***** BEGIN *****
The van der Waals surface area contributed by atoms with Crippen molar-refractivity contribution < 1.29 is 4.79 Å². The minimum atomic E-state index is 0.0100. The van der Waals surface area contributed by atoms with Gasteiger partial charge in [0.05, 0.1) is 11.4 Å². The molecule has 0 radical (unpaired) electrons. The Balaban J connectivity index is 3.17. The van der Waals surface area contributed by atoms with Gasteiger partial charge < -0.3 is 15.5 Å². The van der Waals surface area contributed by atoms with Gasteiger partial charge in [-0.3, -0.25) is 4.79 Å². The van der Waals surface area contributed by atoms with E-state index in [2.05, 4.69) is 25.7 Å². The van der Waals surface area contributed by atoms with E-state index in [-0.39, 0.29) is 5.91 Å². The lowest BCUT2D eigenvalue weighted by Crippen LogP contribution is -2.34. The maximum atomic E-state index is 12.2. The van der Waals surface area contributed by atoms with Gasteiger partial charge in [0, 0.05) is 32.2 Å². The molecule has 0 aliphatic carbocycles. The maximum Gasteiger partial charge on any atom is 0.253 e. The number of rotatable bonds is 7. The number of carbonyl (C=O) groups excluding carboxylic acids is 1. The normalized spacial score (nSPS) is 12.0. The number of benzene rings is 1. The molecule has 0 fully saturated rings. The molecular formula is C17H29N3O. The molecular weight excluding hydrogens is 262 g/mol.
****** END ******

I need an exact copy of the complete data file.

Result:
The van der Waals surface area contributed by atoms with Crippen molar-refractivity contribution < 1.29 is 4.79 Å². The minimum atomic E-state index is 0.0100. The van der Waals surface area contributed by atoms with Gasteiger partial charge in [0.05, 0.1) is 11.4 Å². The molecule has 0 radical (unpaired) electrons. The Balaban J connectivity index is 3.17. The van der Waals surface area contributed by atoms with Gasteiger partial charge < -0.3 is 15.5 Å². The van der Waals surface area contributed by atoms with Gasteiger partial charge in [-0.3, -0.25) is 4.79 Å². The van der Waals surface area contributed by atoms with E-state index in [2.05, 4.69) is 25.7 Å². The van der Waals surface area contributed by atoms with E-state index in [-0.39, 0.29) is 5.91 Å². The lowest BCUT2D eigenvalue weighted by Crippen LogP contribution is -2.34. The maximum atomic E-state index is 12.2. The van der Waals surface area contributed by atoms with Gasteiger partial charge in [0, 0.05) is 32.2 Å². The molecule has 0 aliphatic carbocycles. The maximum Gasteiger partial charge on any atom is 0.253 e. The number of rotatable bonds is 7. The number of carbonyl (C=O) groups excluding carboxylic acids is 1. The normalized spacial score (nSPS) is 12.0. The number of benzene rings is 1. The molecule has 0 fully saturated rings. The molecular formula is C17H29N3O. The molecular weight excluding hydrogens is 262 g/mol.